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Etymology 1[edit]

From Middle English shovele, schovel, showell, shoule, shole (> English dialectal shoul, shool), from Old English sċofl (shovel), from Proto-Germanic *skuflō, *skūflō (shovel), equivalent to shove +‎ -el (instrumental/agent suffix). Cognate with Scots shuffle, shule, shuil (shovel), Saterland Frisian Sköifel (shovel), West Frisian skoffel, schoffel (hoe, spade, shovel), Dutch schoffel (spade, hoe), Low German Schüfel, Schuffel (shovel), German Schaufel (shovel), Danish skovl (shovel), Swedish skyffel, skovel (shovel), Icelandic skófla (shovel).


shool (plural shools)

  1. (obsolete or dialectal) A shovel.
    • 1611, The Holy Bible, [] (King James Version), London: [] Robert Barker, [], →OCLC, 2 Kings 25:14:
      And the pots, and the shouels, and the snuffers, and the spoones, and all the vessels of brasse wherewith they ministred, tooke they away.
    • 2003 And the pots, and the shovels, and the wick trimmers, and the ladles, and all the vessels of bronze with which they ministered, they took away. (2 Kings 25:14, Authorized Version of 1611 (King James Version), 2003 edition)
  2. (obsolete or dialectal) A spade.
    • 2010, Anatoly Liberman, Ari Hoptman, Nathan E. Carlson, “shool spade see shovel”, in A Bibliography of English Etymology, Volumes 1-2, U of Minnesota Press, page 785:


shool (third-person singular simple present shools, present participle shooling, simple past and past participle shooled)

  1. To move materials with a shovel.
    The workers were shooling gravel and tarmac into the pothole in the road.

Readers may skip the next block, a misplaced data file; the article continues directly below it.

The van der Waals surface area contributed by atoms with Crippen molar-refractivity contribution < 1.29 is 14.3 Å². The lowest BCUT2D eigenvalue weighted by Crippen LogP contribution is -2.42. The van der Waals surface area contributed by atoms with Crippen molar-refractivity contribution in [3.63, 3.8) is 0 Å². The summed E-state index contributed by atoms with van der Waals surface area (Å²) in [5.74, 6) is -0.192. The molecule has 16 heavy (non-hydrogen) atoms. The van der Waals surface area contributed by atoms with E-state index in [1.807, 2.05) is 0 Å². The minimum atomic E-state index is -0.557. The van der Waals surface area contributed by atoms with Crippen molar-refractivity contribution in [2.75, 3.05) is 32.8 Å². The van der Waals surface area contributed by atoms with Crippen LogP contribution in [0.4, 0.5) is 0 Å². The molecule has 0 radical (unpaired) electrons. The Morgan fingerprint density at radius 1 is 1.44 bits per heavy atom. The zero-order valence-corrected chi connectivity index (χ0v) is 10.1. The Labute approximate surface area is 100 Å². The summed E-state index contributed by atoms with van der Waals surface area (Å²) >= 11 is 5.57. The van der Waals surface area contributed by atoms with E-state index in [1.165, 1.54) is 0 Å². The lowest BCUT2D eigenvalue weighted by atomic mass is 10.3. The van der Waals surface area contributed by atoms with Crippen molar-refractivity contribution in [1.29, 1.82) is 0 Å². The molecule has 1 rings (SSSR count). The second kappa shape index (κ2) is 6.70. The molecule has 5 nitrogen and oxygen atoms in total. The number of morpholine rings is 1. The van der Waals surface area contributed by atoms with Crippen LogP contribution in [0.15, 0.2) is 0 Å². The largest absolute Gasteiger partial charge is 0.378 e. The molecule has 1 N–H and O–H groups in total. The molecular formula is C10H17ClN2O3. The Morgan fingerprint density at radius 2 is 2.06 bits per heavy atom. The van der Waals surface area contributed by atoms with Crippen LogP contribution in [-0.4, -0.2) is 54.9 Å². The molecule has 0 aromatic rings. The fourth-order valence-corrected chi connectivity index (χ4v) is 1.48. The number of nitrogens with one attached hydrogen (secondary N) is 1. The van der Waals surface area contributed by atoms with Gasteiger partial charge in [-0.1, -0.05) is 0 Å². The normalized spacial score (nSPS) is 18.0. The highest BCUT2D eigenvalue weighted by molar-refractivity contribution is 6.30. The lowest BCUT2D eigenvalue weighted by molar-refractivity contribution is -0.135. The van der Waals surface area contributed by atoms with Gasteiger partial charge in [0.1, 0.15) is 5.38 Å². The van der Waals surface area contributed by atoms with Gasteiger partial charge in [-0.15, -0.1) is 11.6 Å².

2. (transitive, figuratively) To move with a shoveling motion, to cover as by shoveling
    • 1898 The Winter's Tale [Annotated] by William Shakespeare, H. H. Furness, page 236, [Annotation for line] 511. shouels-in...Jamieson (Scottish Dict. Suppl.) gives: 'Shool, A shovel' and 'To shool on, metaph. to cover, as in a grave.'
  3. To shuffle or shamble.
  4. To go about begging.
    • 1748, Tobias Smollett, The Adventures of Roderick Random:
      Howsomever, I should have remembered the old saying, every hog his own apple: for when they found my hold unstowed, they went all hands to shooling and begging; and, because I would not take a spell at the same duty, refused to give me the least assistance; []


  •, Retrieved 2013-02-14
    Definition of Shool 1. to shovel [v -ED, -ING, -S] - See also: shovel
  •, Retrieved 2013-02-14
    shool n (Engineering / Tools) a dialect word for shovel,
  •, Retrieved 2013-02-14
    shool — n a dialect word for shovel,
  •, Retrieved 2013-02-14
    Definition of SHOOL...
    1 chiefly dial : to drag or scrape along : shamble, shuffle
    2: to loaf or idle about begging : loiter, saunter

Etymology 2[edit]


shool (plural shools)

  1. Dated form of shul (Ashkenazic synagogue).